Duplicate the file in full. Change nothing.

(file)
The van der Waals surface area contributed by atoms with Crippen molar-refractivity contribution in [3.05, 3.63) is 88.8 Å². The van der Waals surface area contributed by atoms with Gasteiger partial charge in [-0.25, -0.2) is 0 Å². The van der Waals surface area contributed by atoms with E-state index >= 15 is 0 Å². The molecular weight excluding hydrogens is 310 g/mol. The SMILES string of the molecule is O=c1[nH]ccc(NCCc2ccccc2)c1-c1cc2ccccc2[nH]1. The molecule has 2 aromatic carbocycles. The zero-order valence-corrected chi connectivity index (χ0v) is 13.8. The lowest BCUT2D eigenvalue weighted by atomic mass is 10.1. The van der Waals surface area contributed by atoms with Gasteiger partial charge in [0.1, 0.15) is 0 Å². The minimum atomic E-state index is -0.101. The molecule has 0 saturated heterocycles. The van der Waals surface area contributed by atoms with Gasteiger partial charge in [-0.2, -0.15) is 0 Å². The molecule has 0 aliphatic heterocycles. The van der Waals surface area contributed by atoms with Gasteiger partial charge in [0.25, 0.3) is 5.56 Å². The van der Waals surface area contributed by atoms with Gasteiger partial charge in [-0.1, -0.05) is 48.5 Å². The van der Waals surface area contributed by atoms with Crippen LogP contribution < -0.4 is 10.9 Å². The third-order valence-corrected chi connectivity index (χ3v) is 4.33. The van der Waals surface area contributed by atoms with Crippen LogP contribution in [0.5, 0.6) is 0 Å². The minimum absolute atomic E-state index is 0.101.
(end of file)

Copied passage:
The van der Waals surface area contributed by atoms with Crippen molar-refractivity contribution in [3.05, 3.63) is 88.8 Å². The van der Waals surface area contributed by atoms with Gasteiger partial charge in [-0.25, -0.2) is 0 Å². The van der Waals surface area contributed by atoms with E-state index >= 15 is 0 Å². The molecular weight excluding hydrogens is 310 g/mol. The SMILES string of the molecule is O=c1[nH]ccc(NCCc2ccccc2)c1-c1cc2ccccc2[nH]1. The molecule has 2 aromatic carbocycles. The zero-order valence-corrected chi connectivity index (χ0v) is 13.8. The lowest BCUT2D eigenvalue weighted by atomic mass is 10.1. The van der Waals surface area contributed by atoms with Gasteiger partial charge in [0.1, 0.15) is 0 Å². The minimum atomic E-state index is -0.101. The molecule has 0 saturated heterocycles. The van der Waals surface area contributed by atoms with Gasteiger partial charge in [-0.2, -0.15) is 0 Å². The molecule has 0 aliphatic heterocycles. The van der Waals surface area contributed by atoms with Gasteiger partial charge in [0.25, 0.3) is 5.56 Å². The van der Waals surface area contributed by atoms with Gasteiger partial charge in [-0.1, -0.05) is 48.5 Å². The van der Waals surface area contributed by atoms with Crippen LogP contribution < -0.4 is 10.9 Å². The third-order valence-corrected chi connectivity index (χ3v) is 4.33. The van der Waals surface area contributed by atoms with Crippen LogP contribution in [0.5, 0.6) is 0 Å². The minimum absolute atomic E-state index is 0.101.